“The scientific method involves experimentation on the basis of falsifiable hypotheses in order to answer questions and explore observations.”

    “Falsifiability is the logical possibility that an assertion can be shown false by an observation or a physical experiment. Falsifiability is an important concept in science and the philosophy of science.”

    “The formulation, testing, and rejection of null hypotheses is methodologically consistent with the falsifiability model of scientific discovery…”

    In my opinion, most public policy folks in the economic development realm in New Brunswick are looking to ‘reject’ the null hypotheses.

  3. Anonymous says:

    Wow,are we over complicating things?

    While our tiny population that expects hospitals, schools, divided highways and even universities at every assembly of people in the double digits generally works against us, one major breakthrough economic development could completely change the provincial momentum.

    For arguement’s sake, imagine if we could attract something like a hybrid car battery manufacturing plant in the ‘chi’ employing 400 or 500 hundred people at $65K. This could have spin off effect and supply opportunities to all of NB. It would probably cost somewhere between a $60M Shippegan Caisse bailout and the annual $100M RDC patronage fund. Even if it only lasted 10 years it would get us moving in the right direction.

    One lone success could have a significant impact; that is one of the few benefits of being so small. We have had so little success in 20 years, I think it may be good to park elaborate strategies and target a single big win just to get us moving in the right direction.

  4. mikel says:

    What that means is that experiments must have observable and measured results. You can just as easily have an experiment that WORKS, as one that doesn’t-what are ya, one of those glass half empty kind of people?:)

    Falsifiability, in the above definition, is based on the notion that no theorem is ‘categorically true’, because we don’t know everything-in fact it can be argued we don’t KNOW anything.

    That doesn’t mean that scientists formulate a hypothesis based on what they can prove wrong-if they did then like ED in New Brusnwick, nothing would ever get done.

    The last paragraph you quote explains it better, the two models are ‘consistent’, but that doesn’t mean identical.

    Falsifiability is a ‘model’, NOT a ‘method’-and certainly not the scientific method. Stop reading Thomas Kuhn and do some real science:)

  5. Anonymous says:

    So, using the scientific method, we are royally screwed

    Yup – looking at things rationally – the debt and wealth redistribution has made it fiscally illogical to hope for positive change.

    However – the policies and financial deception needed to perpetrate this crime on humanity are not static.

    Unfortunately, the bureaucracy exists in large part to keep the status quo – why else would the English monarchy let us set it up?

    End the socialistic plundering of taxpayers for capitalistic gain – if you’re going to be socialist – do it wholeheartedly.

    If not – leave our wages alone – if business can be done, there’s nothing like a (truly) free market to get it done. If someone is monopolizing our resources, the separation of state and business would allow us to counteract.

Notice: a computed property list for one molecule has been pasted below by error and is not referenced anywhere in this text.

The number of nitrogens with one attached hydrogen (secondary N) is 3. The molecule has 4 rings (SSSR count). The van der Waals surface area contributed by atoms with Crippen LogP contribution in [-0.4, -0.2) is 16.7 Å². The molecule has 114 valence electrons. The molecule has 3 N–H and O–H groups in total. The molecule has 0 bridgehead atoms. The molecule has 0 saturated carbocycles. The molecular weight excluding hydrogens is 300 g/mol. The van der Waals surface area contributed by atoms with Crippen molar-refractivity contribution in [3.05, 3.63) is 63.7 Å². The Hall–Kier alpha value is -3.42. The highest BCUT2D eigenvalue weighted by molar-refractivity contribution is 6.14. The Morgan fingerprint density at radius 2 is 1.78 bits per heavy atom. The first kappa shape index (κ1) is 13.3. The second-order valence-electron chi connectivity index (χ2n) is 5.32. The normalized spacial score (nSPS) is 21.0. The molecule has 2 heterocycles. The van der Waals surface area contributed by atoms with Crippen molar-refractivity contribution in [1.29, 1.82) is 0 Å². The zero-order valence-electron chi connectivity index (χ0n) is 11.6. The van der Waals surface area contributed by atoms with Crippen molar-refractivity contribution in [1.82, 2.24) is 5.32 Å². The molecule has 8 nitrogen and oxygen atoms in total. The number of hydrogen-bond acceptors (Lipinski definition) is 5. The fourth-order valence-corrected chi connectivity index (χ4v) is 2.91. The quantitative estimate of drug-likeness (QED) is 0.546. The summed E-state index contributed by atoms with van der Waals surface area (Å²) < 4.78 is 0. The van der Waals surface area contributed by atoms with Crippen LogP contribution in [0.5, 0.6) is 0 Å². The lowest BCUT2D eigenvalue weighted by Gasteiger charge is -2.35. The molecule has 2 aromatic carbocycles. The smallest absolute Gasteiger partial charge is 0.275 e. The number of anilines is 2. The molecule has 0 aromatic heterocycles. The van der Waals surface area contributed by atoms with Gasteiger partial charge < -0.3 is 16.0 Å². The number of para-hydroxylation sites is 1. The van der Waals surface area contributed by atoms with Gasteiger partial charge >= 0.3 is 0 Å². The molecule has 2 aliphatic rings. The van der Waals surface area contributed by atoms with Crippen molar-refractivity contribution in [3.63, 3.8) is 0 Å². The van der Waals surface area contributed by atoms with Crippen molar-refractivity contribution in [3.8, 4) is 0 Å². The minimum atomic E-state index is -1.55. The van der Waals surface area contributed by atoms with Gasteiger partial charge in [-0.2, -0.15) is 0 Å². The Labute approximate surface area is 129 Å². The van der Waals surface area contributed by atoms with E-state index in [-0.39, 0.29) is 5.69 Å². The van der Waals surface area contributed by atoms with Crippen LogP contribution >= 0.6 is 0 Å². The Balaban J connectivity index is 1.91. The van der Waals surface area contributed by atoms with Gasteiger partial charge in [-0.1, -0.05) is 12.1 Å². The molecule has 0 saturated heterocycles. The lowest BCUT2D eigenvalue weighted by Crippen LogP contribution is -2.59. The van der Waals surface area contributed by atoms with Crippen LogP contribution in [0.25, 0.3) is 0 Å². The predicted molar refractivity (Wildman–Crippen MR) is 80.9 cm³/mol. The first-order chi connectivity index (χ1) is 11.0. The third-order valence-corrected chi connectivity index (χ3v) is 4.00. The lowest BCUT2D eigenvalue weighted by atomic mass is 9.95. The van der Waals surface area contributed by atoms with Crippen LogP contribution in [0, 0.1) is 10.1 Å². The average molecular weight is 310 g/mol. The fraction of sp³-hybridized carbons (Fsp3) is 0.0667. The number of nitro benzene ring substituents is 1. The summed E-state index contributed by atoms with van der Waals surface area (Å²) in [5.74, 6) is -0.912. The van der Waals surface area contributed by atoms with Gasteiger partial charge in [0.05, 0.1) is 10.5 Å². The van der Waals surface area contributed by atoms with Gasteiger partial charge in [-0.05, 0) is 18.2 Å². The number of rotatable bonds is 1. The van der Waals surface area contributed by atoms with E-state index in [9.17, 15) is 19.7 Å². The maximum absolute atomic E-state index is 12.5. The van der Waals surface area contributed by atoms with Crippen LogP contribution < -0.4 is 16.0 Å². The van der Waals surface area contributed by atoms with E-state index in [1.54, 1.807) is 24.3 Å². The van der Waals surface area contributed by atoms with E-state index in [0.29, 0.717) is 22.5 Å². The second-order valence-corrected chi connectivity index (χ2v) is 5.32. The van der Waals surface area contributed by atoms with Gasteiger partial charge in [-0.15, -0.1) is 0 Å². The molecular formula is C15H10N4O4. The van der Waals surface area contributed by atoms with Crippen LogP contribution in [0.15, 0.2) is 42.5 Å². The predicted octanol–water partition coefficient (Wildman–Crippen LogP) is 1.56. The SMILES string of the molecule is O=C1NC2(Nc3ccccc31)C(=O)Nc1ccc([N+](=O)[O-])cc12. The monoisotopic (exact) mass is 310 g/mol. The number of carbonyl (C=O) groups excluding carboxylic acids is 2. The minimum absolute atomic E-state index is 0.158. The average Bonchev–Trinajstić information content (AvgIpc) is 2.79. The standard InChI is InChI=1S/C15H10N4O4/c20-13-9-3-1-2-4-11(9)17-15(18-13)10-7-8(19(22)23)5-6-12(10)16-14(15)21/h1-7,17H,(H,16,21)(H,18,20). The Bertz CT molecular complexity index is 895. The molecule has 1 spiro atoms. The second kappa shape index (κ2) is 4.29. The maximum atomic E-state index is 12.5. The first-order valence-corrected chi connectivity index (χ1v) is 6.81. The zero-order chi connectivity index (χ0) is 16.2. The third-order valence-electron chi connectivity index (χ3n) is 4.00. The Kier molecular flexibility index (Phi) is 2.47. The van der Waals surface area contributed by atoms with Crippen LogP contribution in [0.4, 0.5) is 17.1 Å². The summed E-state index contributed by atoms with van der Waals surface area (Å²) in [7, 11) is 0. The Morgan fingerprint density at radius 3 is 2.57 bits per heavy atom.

The way things are now, shady business deals have perhaps irreparably harmed any symbolic claim New Brunswick politicians could ever have to serving our best interests.

    The half-hearted or oppositional way bureaucrats are approaching new publicly financed business schemes (all the risk, none of the profit) is not a bad thing, in my books – as long as they provide the services needed by society’s weakest members before handing out cash to our business elite, they’ve made the correct decision as far as the vast majority of their constituents are concerned.

  6. Anonymous says:

    The scientific method doesn’t disprove hypothesis, it formulates them

    I might be overgeneralizing what you mean by “disprove” – but unless you mean to come to an absolute conclusion that the hypothesis is false – I’d have to disagree.


    Scientific researchers propose hypotheses as explanations of phenomena, and design experimental studies to test these hypotheses.

    Science Buddies:

    The steps of the scientific method are to:

    * Ask a Question
    * Do Background Research
    * Construct a Hypothesis
    * Test Your Hypothesis by Doing an Experiment
    * Analyze Your Data and Draw a Conclusion
    * Communicate Your Results

    Random University of California web page:

    What is the “scientific method”?

    The scientific method is the best way yet discovered for winnowing the truth from lies and delusion. The simple version looks something like this:

    * 1. Observe some aspect of the universe.
    * 2. Invent a tentative description, called a hypothesis, that is consistent with what you have observed.
    * 3. Use the hypothesis to make predictions.
    * 4. Test those predictions by experiments or further observations and modify the hypothesis in the light of your results.

    * 5. Repeat steps 3 and 4 until there are no discrepancies between theory and experiment and/or observation.

    When consistency is obtained the hypothesis becomes a theory and provides a coherent set of propositions which explain a class of phenomena. A theory is then a framework within which observations are explained and predictions are made.